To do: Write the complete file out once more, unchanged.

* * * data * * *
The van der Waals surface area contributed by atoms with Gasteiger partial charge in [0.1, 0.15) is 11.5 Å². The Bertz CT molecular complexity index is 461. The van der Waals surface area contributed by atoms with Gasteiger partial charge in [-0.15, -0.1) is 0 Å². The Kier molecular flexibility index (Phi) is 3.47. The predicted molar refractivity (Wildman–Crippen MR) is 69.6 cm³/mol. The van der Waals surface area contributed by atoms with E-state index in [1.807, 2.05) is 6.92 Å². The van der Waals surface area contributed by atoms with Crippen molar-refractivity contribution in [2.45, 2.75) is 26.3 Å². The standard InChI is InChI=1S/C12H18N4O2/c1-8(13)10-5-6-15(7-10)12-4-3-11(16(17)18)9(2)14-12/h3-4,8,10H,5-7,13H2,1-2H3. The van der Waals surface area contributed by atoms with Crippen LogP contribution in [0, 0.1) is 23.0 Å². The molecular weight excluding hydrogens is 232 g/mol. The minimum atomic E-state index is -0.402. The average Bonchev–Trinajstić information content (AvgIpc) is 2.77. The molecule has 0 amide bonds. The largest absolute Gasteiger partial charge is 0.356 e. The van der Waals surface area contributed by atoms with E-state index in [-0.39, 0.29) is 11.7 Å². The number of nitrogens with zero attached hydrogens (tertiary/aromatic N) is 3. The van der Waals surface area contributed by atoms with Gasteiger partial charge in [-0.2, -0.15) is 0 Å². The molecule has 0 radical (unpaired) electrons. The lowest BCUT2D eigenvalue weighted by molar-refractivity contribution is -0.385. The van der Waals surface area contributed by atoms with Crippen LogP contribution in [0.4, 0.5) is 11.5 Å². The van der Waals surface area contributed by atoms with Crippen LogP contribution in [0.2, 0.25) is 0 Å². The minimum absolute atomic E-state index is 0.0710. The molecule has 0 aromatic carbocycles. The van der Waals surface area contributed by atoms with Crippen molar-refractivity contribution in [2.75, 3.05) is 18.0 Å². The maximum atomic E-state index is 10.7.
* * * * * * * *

The van der Waals surface area contributed by atoms with Gasteiger partial charge in [0.1, 0.15) is 11.5 Å². The Bertz CT molecular complexity index is 461. The van der Waals surface area contributed by atoms with Gasteiger partial charge in [-0.15, -0.1) is 0 Å². The Kier molecular flexibility index (Phi) is 3.47. The predicted molar refractivity (Wildman–Crippen MR) is 69.6 cm³/mol. The van der Waals surface area contributed by atoms with E-state index in [1.807, 2.05) is 6.92 Å². The van der Waals surface area contributed by atoms with Crippen molar-refractivity contribution in [2.45, 2.75) is 26.3 Å². The standard InChI is InChI=1S/C12H18N4O2/c1-8(13)10-5-6-15(7-10)12-4-3-11(16(17)18)9(2)14-12/h3-4,8,10H,5-7,13H2,1-2H3. The van der Waals surface area contributed by atoms with Crippen LogP contribution in [0, 0.1) is 23.0 Å². The molecular weight excluding hydrogens is 232 g/mol. The minimum atomic E-state index is -0.402. The average Bonchev–Trinajstić information content (AvgIpc) is 2.77. The molecule has 0 amide bonds. The largest absolute Gasteiger partial charge is 0.356 e. The van der Waals surface area contributed by atoms with E-state index in [-0.39, 0.29) is 11.7 Å². The number of nitrogens with zero attached hydrogens (tertiary/aromatic N) is 3. The van der Waals surface area contributed by atoms with Gasteiger partial charge in [-0.2, -0.15) is 0 Å². The molecule has 0 radical (unpaired) electrons. The lowest BCUT2D eigenvalue weighted by molar-refractivity contribution is -0.385. The van der Waals surface area contributed by atoms with Crippen LogP contribution in [0.4, 0.5) is 11.5 Å². The van der Waals surface area contributed by atoms with Crippen LogP contribution in [0.2, 0.25) is 0 Å². The minimum absolute atomic E-state index is 0.0710. The molecule has 0 aromatic carbocycles. The van der Waals surface area contributed by atoms with Crippen molar-refractivity contribution in [2.75, 3.05) is 18.0 Å². The maximum atomic E-state index is 10.7.